Scientists from Kaunas University of Technology (KTU), Lithuania, have developed an innovative method for indoor positioning of people and things using wireless network. It localises a human being or an object within an accuracy of one meter, it works in any Wi-Fi-equipped device, and has multiple commercial applications.
Smart environments that adapt to their users' needs are becoming increasingly popular. The systems, which can assist users in performing everyday tasks, can adjust to their personalised needs, and even monitor human health parameters, are increasingly common. Smart homes are no longer a distant possibility, but a reality. Thanks to the innovative wireless local area network (WLAN) based positioning method invented at KTU, Lithuania, smart environment solutions can become an affordable option for everyone.
"Based on collected observations of human behaviour, intelligent systems can make decisions themselves. The crucial thing for collecting this kind of data is localisation and positioning of people and things indoors," says Professor Egidijus Kazanavicius, director of the Real Time Computer Systems Centre, KTU.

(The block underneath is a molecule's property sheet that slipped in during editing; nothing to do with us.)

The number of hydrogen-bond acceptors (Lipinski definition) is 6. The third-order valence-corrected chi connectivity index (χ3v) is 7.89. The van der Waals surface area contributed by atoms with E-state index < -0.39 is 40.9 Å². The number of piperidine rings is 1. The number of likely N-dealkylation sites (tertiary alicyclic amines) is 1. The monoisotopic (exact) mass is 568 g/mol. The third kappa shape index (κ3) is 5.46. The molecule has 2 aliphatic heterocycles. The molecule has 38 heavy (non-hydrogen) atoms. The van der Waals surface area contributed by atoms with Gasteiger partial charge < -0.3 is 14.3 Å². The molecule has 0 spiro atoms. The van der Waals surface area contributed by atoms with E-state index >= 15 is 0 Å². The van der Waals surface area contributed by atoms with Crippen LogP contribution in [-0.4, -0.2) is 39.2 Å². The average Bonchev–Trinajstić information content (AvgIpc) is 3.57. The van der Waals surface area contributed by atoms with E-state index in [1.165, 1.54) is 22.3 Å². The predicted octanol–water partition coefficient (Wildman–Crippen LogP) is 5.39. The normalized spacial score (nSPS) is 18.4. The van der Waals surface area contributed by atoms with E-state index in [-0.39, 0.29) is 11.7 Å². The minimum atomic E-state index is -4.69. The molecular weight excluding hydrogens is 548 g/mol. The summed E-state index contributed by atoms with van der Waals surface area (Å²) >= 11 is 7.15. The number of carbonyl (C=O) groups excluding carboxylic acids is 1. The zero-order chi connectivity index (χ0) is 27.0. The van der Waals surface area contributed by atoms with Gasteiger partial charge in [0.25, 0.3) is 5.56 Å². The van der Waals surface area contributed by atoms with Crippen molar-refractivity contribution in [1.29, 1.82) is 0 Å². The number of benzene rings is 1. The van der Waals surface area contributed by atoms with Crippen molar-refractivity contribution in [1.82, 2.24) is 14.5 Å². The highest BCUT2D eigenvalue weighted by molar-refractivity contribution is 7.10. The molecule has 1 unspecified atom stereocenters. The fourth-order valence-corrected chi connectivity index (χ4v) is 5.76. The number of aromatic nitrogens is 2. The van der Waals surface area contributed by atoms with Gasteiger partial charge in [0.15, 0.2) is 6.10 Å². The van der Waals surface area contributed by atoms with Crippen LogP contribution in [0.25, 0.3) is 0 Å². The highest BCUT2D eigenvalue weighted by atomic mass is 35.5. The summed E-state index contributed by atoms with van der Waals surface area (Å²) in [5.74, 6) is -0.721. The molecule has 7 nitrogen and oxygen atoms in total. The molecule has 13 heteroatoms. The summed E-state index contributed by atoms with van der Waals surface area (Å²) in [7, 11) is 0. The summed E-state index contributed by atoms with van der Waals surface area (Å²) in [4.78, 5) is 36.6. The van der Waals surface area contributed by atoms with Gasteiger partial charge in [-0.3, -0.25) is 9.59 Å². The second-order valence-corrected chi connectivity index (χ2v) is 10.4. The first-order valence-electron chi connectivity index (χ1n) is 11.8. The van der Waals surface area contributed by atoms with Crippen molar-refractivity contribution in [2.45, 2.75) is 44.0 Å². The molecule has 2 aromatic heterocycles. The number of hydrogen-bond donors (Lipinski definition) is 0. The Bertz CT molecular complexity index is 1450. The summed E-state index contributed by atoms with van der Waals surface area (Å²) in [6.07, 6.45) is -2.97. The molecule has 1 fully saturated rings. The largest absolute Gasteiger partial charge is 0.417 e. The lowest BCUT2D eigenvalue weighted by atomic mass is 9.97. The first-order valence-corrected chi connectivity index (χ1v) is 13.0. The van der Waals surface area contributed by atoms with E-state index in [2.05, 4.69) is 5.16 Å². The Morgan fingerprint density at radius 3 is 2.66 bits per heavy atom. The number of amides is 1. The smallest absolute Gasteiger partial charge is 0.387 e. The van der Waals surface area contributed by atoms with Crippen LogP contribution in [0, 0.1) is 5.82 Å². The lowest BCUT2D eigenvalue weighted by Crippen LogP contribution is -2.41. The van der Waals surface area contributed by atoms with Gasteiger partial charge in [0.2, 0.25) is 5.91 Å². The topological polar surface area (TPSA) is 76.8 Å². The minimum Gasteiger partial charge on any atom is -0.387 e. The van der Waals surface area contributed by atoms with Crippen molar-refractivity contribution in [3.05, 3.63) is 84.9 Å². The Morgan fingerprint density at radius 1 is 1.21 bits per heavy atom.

Outdoors, people and objects can be located using the Global Positioning System (GPS), but this function usually does not work indoors. Although the body of research related to indoor positioning using WLAN is substantial, the methods offered usually have significant shortcomings—the positioning accuracy is low, and the WLAN-based positioning software usually needs to be installed into specific devices, which increases the price of the final product.
"We have invented a method that allows us to localise things and persons within an accuracy of one metre, and which can be installed into an existing device with a Wi-Fi sender/receiver and a data processor, such as a mobile phone," says Kazanavicius.
The challenge of WLAN-based indoor positioning is the Wi-Fi pollution—most environments have around 35,000 to 40,000 possible coordinates that can be detected. The method invented by KTU researchers is based on scanning the surrounding wireless stations, choosing the two emitting the strongest signals, and making multiple measurements of distance between the stations and the device. The mathematical methods are used to determine the position within an accuracy of one metre.
Elder care is among the many possible areas of application. The method can determine the exact human posture, i.e. whether a person is standing or lying down. A set of additional sensors integrated into the system can help monitor the chronically ill or elderly patients. When sensors register a change in a person's behaviour or their position, an alert can be sent to family or caretakers.
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